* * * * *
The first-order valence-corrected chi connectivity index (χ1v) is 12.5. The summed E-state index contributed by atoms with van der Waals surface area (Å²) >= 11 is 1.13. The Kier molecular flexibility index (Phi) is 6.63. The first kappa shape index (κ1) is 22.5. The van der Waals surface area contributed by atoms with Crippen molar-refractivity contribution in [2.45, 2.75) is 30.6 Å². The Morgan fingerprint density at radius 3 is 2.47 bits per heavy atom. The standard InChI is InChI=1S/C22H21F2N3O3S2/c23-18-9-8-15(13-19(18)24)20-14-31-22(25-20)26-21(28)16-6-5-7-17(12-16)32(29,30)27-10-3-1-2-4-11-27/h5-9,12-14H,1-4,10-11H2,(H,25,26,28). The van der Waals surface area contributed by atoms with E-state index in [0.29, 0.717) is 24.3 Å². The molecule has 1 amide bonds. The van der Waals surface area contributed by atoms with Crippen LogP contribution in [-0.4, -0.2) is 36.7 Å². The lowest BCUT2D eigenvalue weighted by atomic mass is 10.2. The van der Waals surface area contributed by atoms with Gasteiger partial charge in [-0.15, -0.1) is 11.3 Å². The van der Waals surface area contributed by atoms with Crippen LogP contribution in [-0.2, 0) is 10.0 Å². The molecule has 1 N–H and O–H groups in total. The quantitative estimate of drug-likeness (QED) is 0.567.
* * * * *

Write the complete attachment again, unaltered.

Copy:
The first-order valence-corrected chi connectivity index (χ1v) is 12.5. The summed E-state index contributed by atoms with van der Waals surface area (Å²) >= 11 is 1.13. The Kier molecular flexibility index (Phi) is 6.63. The first kappa shape index (κ1) is 22.5. The van der Waals surface area contributed by atoms with Crippen molar-refractivity contribution in [2.45, 2.75) is 30.6 Å². The Morgan fingerprint density at radius 3 is 2.47 bits per heavy atom. The standard InChI is InChI=1S/C22H21F2N3O3S2/c23-18-9-8-15(13-19(18)24)20-14-31-22(25-20)26-21(28)16-6-5-7-17(12-16)32(29,30)27-10-3-1-2-4-11-27/h5-9,12-14H,1-4,10-11H2,(H,25,26,28). The van der Waals surface area contributed by atoms with E-state index in [0.29, 0.717) is 24.3 Å². The molecule has 1 amide bonds. The van der Waals surface area contributed by atoms with Crippen LogP contribution in [-0.4, -0.2) is 36.7 Å². The lowest BCUT2D eigenvalue weighted by atomic mass is 10.2. The van der Waals surface area contributed by atoms with Gasteiger partial charge in [-0.15, -0.1) is 11.3 Å². The van der Waals surface area contributed by atoms with Crippen LogP contribution in [-0.2, 0) is 10.0 Å². The molecule has 1 N–H and O–H groups in total. The quantitative estimate of drug-likeness (QED) is 0.567.